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Acquired hypopigmentation disorders other than vitiligo

Mi Ryung Roh, MD, PhD
Sang Ho Oh, MD, PhD
Section Editor
Hensin Tsao, MD, PhD
Deputy Editor
Rosamaria Corona, MD, DSc


The color of human skin is mainly determined by the two types of melanin, the black-brown eumelanin and the yellow-red pheomelanin. Other significant contributors include the capillary blood flow, chromophores such as carotene or lycopene, and the collagen content of the dermis. Altered skin pigmentation can result from increased or decreased melanin, abnormal melanin distribution, decreased hemoglobin, or deposition of exogenous substances [1].

While hypopigmentation is a general term that refers to any form of decreased or absent skin pigmentation, hypomelanosis more specifically refers to a reduction of epidermal melanin. Hypopigmentation disorders may be congenital or acquired, diffuse (generalized) or localized, and may occur in isolation or be associated with a wide range of congenital or acquired disorders [2,3].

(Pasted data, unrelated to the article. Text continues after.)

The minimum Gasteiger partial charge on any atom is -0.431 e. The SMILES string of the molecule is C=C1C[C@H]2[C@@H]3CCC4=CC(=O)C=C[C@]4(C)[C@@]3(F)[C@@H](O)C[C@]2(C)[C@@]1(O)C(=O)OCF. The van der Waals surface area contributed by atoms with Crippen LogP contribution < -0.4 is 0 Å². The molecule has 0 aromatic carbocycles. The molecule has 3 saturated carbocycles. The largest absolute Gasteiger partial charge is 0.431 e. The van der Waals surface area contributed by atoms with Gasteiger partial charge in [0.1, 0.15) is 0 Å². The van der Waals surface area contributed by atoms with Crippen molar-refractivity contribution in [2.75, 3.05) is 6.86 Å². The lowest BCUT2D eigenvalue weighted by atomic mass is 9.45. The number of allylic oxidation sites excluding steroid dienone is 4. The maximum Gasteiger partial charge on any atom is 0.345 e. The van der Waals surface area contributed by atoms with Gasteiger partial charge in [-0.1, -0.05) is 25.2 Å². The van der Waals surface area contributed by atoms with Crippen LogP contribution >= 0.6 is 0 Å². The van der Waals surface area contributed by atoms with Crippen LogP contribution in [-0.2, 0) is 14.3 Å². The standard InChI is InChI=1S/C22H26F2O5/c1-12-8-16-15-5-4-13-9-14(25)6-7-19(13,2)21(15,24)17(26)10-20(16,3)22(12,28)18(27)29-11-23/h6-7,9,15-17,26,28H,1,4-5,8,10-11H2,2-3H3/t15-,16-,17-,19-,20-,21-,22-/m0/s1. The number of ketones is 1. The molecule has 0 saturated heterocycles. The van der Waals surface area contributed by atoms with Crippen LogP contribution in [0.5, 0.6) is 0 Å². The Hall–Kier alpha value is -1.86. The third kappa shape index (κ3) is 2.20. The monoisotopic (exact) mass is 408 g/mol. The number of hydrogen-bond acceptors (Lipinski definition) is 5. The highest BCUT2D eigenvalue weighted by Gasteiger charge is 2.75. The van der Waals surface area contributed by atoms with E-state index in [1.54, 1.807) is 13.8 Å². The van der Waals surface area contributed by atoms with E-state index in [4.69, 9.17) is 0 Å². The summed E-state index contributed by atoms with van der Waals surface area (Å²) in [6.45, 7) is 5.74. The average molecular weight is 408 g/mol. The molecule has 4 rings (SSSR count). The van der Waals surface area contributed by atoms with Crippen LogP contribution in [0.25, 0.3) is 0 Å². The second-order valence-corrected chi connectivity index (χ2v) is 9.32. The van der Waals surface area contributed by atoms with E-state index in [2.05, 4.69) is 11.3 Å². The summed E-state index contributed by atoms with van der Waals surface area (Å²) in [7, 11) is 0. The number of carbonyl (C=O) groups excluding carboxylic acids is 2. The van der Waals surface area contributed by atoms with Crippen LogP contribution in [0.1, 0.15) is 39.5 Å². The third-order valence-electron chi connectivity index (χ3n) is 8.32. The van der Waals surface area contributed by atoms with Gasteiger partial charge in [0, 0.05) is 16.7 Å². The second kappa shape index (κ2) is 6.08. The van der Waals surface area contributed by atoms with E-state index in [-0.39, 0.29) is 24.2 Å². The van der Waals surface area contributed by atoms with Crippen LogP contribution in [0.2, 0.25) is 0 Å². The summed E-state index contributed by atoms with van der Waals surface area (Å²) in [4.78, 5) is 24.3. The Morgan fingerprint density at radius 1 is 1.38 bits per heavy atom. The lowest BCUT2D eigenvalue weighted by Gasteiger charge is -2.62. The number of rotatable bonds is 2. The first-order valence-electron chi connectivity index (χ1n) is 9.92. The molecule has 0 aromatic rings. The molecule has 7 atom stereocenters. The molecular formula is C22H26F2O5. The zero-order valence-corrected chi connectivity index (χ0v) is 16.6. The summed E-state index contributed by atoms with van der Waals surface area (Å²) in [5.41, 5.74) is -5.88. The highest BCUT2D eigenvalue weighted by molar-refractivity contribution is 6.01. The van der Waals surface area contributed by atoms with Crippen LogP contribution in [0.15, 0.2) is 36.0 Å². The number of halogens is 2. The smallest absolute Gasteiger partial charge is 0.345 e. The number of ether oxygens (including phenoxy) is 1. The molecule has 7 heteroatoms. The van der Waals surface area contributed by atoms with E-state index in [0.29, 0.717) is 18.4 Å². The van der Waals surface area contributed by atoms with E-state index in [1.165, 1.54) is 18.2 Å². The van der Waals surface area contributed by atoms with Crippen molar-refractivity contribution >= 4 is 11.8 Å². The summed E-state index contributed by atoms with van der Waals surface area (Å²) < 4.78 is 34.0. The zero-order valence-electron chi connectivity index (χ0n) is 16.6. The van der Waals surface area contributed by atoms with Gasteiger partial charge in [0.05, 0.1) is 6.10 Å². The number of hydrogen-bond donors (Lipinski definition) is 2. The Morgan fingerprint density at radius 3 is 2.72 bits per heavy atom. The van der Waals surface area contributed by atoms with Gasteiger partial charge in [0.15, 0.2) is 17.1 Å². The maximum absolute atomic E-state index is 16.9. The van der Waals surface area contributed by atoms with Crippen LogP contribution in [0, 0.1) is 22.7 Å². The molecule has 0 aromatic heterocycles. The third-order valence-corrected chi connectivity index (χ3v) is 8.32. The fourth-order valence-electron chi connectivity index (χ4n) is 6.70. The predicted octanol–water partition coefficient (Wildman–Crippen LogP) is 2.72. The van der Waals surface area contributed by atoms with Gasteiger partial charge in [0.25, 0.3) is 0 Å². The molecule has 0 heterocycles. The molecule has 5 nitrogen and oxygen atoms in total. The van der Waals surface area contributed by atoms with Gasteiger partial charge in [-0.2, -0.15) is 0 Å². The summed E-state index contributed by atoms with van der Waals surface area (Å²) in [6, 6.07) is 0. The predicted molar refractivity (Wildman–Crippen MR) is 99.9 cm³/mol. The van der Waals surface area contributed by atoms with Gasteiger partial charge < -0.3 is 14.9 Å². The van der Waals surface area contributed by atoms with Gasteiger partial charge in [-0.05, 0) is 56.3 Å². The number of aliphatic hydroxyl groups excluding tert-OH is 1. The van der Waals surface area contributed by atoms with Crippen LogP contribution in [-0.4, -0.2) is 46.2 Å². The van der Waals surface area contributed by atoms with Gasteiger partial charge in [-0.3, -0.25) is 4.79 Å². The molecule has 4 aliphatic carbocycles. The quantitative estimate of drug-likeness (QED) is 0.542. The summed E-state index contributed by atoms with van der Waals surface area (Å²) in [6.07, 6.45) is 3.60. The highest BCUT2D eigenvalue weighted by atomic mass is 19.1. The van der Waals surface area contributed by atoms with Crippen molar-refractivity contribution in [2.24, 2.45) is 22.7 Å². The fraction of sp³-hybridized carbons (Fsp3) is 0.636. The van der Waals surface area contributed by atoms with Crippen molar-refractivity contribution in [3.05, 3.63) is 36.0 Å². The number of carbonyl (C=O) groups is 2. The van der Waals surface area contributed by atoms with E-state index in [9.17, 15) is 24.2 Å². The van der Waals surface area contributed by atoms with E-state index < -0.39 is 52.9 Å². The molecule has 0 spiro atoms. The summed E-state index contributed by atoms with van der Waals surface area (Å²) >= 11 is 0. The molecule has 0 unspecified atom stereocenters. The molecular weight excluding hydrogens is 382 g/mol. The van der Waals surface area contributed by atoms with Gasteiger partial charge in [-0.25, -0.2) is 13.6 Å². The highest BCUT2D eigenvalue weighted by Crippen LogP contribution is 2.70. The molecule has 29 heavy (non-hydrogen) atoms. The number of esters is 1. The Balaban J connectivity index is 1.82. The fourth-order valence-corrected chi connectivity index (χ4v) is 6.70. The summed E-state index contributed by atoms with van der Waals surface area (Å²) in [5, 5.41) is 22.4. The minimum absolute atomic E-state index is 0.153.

This topic will review the acquired hypopigmentation disorders other than vitiligo. Vitiligo is discussed separately. Hyperpigmentation disorders are also discussed separately. (See "Vitiligo: Pathogenesis, clinical features, and diagnosis" and "Vitiligo: Management and prognosis" and "Acquired hyperpigmentation disorders".)


The diagnosis of hypopigmentation disorders is in many cases made on clinical grounds, based upon a detailed medical history and physical examination. The lesion morphology, color (hypopigmented or depigmented), distribution, and pattern are important clues to the diagnosis. However, examination with a Wood's light, a skin biopsy, and additional laboratory tests may be required if the clinical diagnosis is uncertain. The differential diagnosis of hypopigmentation disorders is illustrated in the algorithm (algorithm 1).

Patient evaluation — The initial patient evaluation involves a detailed family and personal history and a complete physical examination, which should include a careful search for additional cutaneous and extracutaneous signs and symptoms.

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Literature review current through: Nov 2017. | This topic last updated: Jul 25, 2016.
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